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3500 Winehaus offers classic wine-bar fare too accompany its extensive selection of wines by the glass and bottle. Inside offers bistro seating and couches to lounge in or, when weather permits, oenophiles can indulge their pleasures on the patio. 3500 Winehaus' concise menu includes meat-and-cheese plates as well as sweet and savory cakes from Hank's Cheesecakes.
The diminutive Blue Nile Market and Café is half grocery store, half restaurant. The modest menu works as a primer on Ethiopian cuisine, with each dish served atop injera, a spongy bread that's employed in lieu of a utensil. Dishes include tibs (sautés) with mildly spicy beef and, for the truly adventurous, kitfo (raw, finely chopped beef). The vegetarian combo brings small servings of four excellent vegetable dishes.
A Snickers bar and a Coke would be an odd, out of place even, accompaniment to enjoying a relaxing seat in the lush, historic lobby of the Paul Brown building. Fortunately, connected to that lobby, chocolate aficionados can find a more apt taste of toothsome delights. Behind the glass cases in Cafe Cioccolato, in a rainbow of browns and reds and yellows and whites, sit rows of decadent little treasures brought over from the continent, each one labeled with its region of export. Try a French caramel or a Swiss truffle or taste a Belgian Neuhaus creation made from only pure cocoa butter. Cioccolato also offers a few bites made in-house, such as their chocolate-covered caramel coins. The chocolatier sells espressos and hot chocolate in addition to their saccharine morsels, and their 5 p.m.-to-7 p.m. happy hour features beer, wine and liquor, and other specially prepared food. Patrons can sit in one of the cafés large, comfy chairs and taste a bit of sweetness from the Cocoa Belt.
Attached to the Bowood Farms nursery in the Central West End, Café Osage offers breakfast and lunch fare featuring produce grown in a garden across the street, bison raised by Bowood Farms and house-smoked and -cured meats. Led by chefs David Guempel (Zinnia) and David Kirkland (Frazer's Brown Bag), the kitchen turns out an excellent take on the classic BLT with thick bacon, Brie, tomato jam and arugula, as well as a fine Carolina-style pulled-pork sandwich. The space, between the indoor nursery and a courtyard, is lovely.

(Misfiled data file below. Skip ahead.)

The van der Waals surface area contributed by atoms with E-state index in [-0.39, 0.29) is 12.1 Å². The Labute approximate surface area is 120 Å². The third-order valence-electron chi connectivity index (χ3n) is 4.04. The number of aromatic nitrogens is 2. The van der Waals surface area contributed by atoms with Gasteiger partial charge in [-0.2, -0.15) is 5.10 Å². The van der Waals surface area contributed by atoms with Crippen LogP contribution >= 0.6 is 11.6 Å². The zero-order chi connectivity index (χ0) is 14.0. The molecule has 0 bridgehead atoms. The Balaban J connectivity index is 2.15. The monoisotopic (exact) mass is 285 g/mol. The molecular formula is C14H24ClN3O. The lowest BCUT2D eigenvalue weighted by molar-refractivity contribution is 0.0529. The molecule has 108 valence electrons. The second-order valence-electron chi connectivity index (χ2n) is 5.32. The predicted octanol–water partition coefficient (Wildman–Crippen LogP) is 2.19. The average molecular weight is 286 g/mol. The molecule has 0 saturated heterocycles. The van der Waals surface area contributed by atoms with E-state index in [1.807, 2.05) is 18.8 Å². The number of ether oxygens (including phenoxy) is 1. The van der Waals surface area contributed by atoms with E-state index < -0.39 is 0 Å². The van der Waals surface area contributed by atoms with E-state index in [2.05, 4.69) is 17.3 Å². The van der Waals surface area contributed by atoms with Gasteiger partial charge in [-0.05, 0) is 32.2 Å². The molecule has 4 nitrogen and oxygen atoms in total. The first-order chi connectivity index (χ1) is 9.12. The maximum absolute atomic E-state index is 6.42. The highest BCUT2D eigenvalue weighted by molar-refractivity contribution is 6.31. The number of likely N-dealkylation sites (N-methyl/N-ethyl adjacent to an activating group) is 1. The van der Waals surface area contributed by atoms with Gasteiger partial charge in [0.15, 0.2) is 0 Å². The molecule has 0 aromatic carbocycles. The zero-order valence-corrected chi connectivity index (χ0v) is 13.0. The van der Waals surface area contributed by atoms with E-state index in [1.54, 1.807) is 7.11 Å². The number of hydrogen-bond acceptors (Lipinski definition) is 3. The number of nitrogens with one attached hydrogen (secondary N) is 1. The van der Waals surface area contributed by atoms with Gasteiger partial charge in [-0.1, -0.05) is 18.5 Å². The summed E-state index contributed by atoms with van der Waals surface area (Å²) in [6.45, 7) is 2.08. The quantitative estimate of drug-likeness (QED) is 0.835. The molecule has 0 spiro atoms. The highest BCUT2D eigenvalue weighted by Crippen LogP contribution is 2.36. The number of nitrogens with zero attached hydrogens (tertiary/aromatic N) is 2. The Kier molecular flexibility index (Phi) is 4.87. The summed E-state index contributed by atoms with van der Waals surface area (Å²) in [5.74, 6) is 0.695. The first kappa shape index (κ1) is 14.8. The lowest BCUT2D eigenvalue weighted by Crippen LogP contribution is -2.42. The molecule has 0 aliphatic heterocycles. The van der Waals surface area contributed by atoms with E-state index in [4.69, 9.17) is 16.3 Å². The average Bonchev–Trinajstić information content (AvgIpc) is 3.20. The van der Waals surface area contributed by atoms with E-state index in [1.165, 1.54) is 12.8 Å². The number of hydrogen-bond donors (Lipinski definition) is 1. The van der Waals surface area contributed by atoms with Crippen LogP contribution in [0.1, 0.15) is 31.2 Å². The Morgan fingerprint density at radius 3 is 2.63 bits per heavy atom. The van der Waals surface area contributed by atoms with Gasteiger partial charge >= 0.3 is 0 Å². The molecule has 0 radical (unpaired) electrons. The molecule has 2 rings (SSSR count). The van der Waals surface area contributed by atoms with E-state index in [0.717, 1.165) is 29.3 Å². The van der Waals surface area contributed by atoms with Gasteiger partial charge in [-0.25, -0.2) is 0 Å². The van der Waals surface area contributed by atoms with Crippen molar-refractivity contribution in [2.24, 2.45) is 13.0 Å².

When you walk in, head to the right and break left before you get to the shelves full of cleaning products (all of which have the same color and design as the Mr. Clean you know, but a completely different brand name). You'll find a whole wall of saints candles. Included in the venerable wall are both Santa Muerte and Jesus Valverde, and you won't find them at Catholic Supply. This little detour solidifies what we know about Carniceria Latino Americana located in Gravois Park: it's a corner shop on Cherokee Street (just a block down from Apop Records) that's firmly grounded in Mexican culture. Heck, the sign even says "Mexico Viva Aquí." It's a cornerstone in a neighborhood exploding with taquerias, a stretch of Cherokee steadily pushing for a renaissance. Let's not forget that it's a carniceria (butcher shop); there's carne aplenty, and groceries to boot. Marketwise you can get everything here, including phone cards. It's a Mexican market. Just, you know, not in Mexico.
The Farmers' Larder sells meat products at the Ferguson, Maplewood, Tower Grove and Wesbter Groves Farmers' Markets.
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